Areas visited include Kigo Road, Bachama in Malali and Rafin Gusa in Tudun Wada all within Kaduna metropolis. Speaking during the exercise, the KEPA Manager, Dr. Yusuf Rigasa, said the agency was not happy with the way residents were dumping refuse indiscriminately on the waterways. He added: “We are here to respond to emergency because this place is likely to experience flood this year. All of us must copy from other cities of the world where this has worked. People should do the right thing to help themselves.
The measure now is that, we want the citizens to work together with us because this is a collective responsibility. “We need to realise that the state government is working for us and we are part and parcel of that government. The community must come and join us.
When you see your neighbours throwing something into the drains, check them because enforcement is not just about being arrested by the police, but we can do it on our own as individuals.” The Managing Director, ZL Global Alliance, Dr. Abiola Bashorun, noted that el-Rufai had earlier called for emergency meeting of key stakeholders to see how flood could be prevented, hence the immediate action by her company and the agency. She said: “We are here trying to evacuate refuse under a project called ‘Operation flush’. What we have realised here is that, the people in this area have continued to dump refuse in the canals.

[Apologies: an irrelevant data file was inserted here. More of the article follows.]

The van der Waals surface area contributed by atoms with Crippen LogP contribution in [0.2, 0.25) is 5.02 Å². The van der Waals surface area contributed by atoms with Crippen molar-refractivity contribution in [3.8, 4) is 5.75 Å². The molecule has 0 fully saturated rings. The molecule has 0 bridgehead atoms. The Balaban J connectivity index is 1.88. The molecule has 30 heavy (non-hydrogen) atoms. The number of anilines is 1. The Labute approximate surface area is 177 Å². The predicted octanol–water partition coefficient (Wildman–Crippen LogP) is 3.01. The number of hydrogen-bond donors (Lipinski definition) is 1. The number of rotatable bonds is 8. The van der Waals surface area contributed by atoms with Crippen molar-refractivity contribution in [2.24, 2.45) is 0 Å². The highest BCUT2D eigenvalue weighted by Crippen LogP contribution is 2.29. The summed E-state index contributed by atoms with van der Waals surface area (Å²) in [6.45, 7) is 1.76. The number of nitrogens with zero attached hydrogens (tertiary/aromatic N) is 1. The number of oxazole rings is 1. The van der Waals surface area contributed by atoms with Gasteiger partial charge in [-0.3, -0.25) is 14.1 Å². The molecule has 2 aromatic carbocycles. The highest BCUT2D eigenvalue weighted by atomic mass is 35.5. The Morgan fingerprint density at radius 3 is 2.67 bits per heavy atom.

We are trying to evacuate the refuse as directed by the governor in addition to what we have been doing since 2016. “For some of us who have been following environmental issues across the country, Katsina and Ogun states have been hit by flood. We should know that Kaduna is close to Katsina and that was why the governor called for the emergency meeting to see how we could be proactive to prevent that from happening in Kaduna.
“If you can remember, before the 2016 evacuation, this area was known for flooding and we are doing this to protect lives and property here. But as much as government is trying its best in this regard, people should learn to manage their waste from their homes. We have to keep educating them. Our town crier will be here to continue with the education.”